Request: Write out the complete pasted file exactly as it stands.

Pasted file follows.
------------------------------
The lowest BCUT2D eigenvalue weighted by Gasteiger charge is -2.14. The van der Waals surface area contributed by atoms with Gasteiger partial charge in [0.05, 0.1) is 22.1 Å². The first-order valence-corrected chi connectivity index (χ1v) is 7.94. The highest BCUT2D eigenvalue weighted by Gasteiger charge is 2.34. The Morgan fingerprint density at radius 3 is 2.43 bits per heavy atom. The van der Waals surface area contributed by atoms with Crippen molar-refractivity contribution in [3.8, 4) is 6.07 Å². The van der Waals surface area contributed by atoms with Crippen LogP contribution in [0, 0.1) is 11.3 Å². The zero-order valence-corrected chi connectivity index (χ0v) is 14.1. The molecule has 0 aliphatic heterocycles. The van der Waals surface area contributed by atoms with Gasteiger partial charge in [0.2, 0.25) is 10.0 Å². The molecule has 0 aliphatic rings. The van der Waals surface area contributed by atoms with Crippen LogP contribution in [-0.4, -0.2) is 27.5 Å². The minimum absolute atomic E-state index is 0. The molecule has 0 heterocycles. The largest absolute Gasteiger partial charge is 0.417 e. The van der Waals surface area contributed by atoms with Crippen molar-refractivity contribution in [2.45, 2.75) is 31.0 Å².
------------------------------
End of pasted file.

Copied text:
The lowest BCUT2D eigenvalue weighted by Gasteiger charge is -2.14. The van der Waals surface area contributed by atoms with Gasteiger partial charge in [0.05, 0.1) is 22.1 Å². The first-order valence-corrected chi connectivity index (χ1v) is 7.94. The highest BCUT2D eigenvalue weighted by Gasteiger charge is 2.34. The Morgan fingerprint density at radius 3 is 2.43 bits per heavy atom. The van der Waals surface area contributed by atoms with Crippen molar-refractivity contribution in [3.8, 4) is 6.07 Å². The van der Waals surface area contributed by atoms with Crippen LogP contribution in [0, 0.1) is 11.3 Å². The zero-order valence-corrected chi connectivity index (χ0v) is 14.1. The molecule has 0 aliphatic heterocycles. The van der Waals surface area contributed by atoms with Gasteiger partial charge in [0.2, 0.25) is 10.0 Å². The molecule has 0 aliphatic rings. The van der Waals surface area contributed by atoms with Crippen LogP contribution in [-0.4, -0.2) is 27.5 Å². The minimum absolute atomic E-state index is 0. The molecule has 0 heterocycles. The largest absolute Gasteiger partial charge is 0.417 e. The van der Waals surface area contributed by atoms with Crippen molar-refractivity contribution in [2.45, 2.75) is 31.0 Å².